Monday, August 21, 2006

04 how to disappear completely

that there
that's not me
i go
where I please
i walk through walls
i float down the Liffey
i'm not here
i'm not here
in a little while
i'll be gone
the moment's already passed
yeah, it's gone
i'm not here
i'm not here
strobe lights
and blown speakers
and hurricanes
i'm not here
this isn't happening
i'm not here
i'm not here

Thom Yorke, who wrote and sings the song, says the inspiration for "How to Disappear Completely" came from two things, in particular Radiohead's tremendously popular appearance at Glastonbury Festival in 1997 and the feeling of disconnection he felt on the subsequent tour, and a dream set in Dublin, Ireland in which he was chased by a wave of water from the River Liffey:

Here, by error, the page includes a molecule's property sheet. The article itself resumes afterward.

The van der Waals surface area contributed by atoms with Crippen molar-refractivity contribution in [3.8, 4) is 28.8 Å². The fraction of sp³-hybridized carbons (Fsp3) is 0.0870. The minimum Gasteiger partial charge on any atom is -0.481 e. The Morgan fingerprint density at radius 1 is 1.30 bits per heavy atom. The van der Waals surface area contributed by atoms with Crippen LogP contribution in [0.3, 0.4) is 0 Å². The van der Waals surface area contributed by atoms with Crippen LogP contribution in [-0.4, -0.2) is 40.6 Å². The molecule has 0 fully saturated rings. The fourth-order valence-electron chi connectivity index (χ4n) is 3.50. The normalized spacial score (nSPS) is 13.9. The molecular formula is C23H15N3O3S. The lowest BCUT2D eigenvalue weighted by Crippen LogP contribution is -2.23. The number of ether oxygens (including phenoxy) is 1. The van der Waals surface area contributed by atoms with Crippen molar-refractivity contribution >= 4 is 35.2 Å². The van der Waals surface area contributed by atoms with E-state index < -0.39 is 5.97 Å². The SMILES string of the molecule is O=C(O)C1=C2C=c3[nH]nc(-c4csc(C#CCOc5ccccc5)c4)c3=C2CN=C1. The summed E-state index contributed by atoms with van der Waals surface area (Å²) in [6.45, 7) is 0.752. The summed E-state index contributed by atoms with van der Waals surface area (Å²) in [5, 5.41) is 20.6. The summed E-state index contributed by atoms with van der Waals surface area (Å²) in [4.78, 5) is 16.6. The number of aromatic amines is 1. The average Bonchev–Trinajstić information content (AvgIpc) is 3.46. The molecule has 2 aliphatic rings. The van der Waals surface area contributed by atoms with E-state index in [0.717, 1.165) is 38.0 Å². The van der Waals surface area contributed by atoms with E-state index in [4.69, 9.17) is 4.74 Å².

"I dreamt I was floating down the Liffey and there was nothing I could do. I was flying around Dublin and I really was in the Dream. The whole song is my experiences of really floating"
R.E.M. singer Michael Stipe partially inspired "How to Disappear Completely" when he advised Thom Yorke after the strain of touring OK Computer became too much. "That song is about the whole period of time that OK Computer was happening. We did the Glastonbury Festival and this thing in Ireland. Something snapped in me. I just said, 'That’s it. I can’t take it anymore'. And more than a year later, we were still on the road. I hadn’t had time to address things. The lyrics came from something Michael Stipe said to me. I rang him and said, 'I cannot cope with this'. And he said, 'Pull the shutters down and keep saying, 'I'm not here, this is not happening'. Yorke can be seen writing himself such a reminder in the documentary Meeting People Is Easy, during a scene where Scott Walker's music play. Later, Stipe was himself influenced by Radiohead, asking Yorke's permission to name his own song "Disappear".


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